Study reveals this part of your body survives after you die

When we take our last breath, our vital functions come to an end. But somewhere in our bodies, something survives.

Study reveals this part of your body survives after you die
© Watchmen / DC Comics
Study reveals this part of your body survives after you die

What really happens when we die? Our heart stops beating, we stop breathing and everything comes to a halt? According to a new study published in Ecological Process, something goes on living after we die. And this 'something' with a vital function is to be found in our intestines.

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Gut microbiota and symbiosis

Their microscopic size makes them invisible to the naked eye, yet they're everywhere on our skin, mucous membranes and digestive tract... We're talking, of course, about the micro-organisms that live in symbiosis with us. According to INSERM:

Our digestive tract is home to no fewer than 10 to 13 powerful micro-organisms - as many as the number of cells that make up our body. This collection of non-pathogenic bacteria, viruses, parasites and fungi makes up our intestinal microbiota (or gut flora).

The micro-organisms in our intestines are thought to be the most important in the body. Their presence has been known for a relatively short time, but we now know that they are not mere parasites; on the contrary, they play a role in digestive, metabolic, immune and neurological functions.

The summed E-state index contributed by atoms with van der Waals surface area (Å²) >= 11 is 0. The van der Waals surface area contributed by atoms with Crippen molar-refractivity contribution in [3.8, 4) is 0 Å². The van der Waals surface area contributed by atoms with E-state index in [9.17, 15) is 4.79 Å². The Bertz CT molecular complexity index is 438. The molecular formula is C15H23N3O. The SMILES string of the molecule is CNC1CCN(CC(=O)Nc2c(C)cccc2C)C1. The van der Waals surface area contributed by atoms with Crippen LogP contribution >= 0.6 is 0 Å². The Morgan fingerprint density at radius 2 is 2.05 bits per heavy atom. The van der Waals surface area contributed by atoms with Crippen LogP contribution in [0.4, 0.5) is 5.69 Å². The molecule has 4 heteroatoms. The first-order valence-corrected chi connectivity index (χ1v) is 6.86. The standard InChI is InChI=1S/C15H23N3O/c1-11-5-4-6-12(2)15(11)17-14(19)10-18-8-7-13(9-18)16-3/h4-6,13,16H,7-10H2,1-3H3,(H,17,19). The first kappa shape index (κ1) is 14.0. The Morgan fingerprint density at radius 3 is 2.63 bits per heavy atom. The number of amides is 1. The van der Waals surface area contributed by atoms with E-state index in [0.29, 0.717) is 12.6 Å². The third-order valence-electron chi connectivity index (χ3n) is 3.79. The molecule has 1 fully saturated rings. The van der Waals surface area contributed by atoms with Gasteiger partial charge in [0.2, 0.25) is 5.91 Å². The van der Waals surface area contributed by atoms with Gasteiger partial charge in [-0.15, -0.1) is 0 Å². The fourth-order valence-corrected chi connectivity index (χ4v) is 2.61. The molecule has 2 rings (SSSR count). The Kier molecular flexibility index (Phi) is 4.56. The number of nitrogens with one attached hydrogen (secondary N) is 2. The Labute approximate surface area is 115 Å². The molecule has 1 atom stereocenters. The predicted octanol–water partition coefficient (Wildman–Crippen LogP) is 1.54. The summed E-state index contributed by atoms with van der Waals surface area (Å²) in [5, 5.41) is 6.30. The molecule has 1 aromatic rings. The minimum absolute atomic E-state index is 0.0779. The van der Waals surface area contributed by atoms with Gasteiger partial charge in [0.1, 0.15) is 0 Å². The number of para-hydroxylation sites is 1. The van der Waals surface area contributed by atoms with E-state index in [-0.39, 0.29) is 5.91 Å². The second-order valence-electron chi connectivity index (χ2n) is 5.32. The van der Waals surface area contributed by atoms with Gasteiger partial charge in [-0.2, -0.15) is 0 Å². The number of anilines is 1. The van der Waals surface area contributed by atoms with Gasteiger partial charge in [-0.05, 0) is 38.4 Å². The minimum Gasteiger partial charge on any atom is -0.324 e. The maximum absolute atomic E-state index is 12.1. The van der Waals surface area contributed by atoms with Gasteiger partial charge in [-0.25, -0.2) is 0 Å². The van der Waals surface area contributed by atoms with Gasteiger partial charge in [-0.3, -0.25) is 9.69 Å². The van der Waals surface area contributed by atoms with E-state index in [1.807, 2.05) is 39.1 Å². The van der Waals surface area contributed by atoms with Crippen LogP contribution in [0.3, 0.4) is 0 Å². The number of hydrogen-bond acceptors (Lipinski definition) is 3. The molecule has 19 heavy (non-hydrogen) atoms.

They are accommodated and in exchange, help our organization to function. In a way, they become part of us through a win-win partnership.

Read more:Mystery as dead bodies are refusing to decompose in these cemeteries in Portugal

These micro-organisms help decompose the body after death

What happens to these microscopic living creatures after we die? While it was thought that they would die at the same time as we do, a study reveals that these tiny creatures continue to live long after we do. In an article published in The Conversation, Jennifer DeBruyn, who took part in the study, explains:

It's easy to assume that microbes disappear once they leave the body. However, previous studies by my research team have shown that DNA signatures of host-associated microbes can be detected in the soil beneath a decomposing body, on the soil surface and in graves for months or years after the body's soft tissues have decomposed.

According to the researchers' work, these micro-organisms combine with other microbes present in the soil where the body was buried to decompose it. This process also allows other organisms, such as plants, to develop. The Sun explains:

That's why it's common to see plants growing around graves.

Read more:This little-known phenomenon happens right after you die and it will shock you

This article has been translated from Gentside FR.

Sources used:

Ecological Process: Microbial community coalescence and nitrogen cycling in simulated mortality decomposition hotspots

INSERM: Microbiote intestinal (flore intestinale)

The Conversation: Your microbes live on after you die − a microbiologist explains how your necrobiome recycles your body to nourish new life

The Sun: LIFE AFTER DEATH Vital ‘part’ of the human body ‘continues to live’ after you’ve died and helps you turn into plants, study reveals

Hospice nurse reveals 'messy' phenomenon that happens in your body when you die Hospice nurse reveals 'messy' phenomenon that happens in your body when you die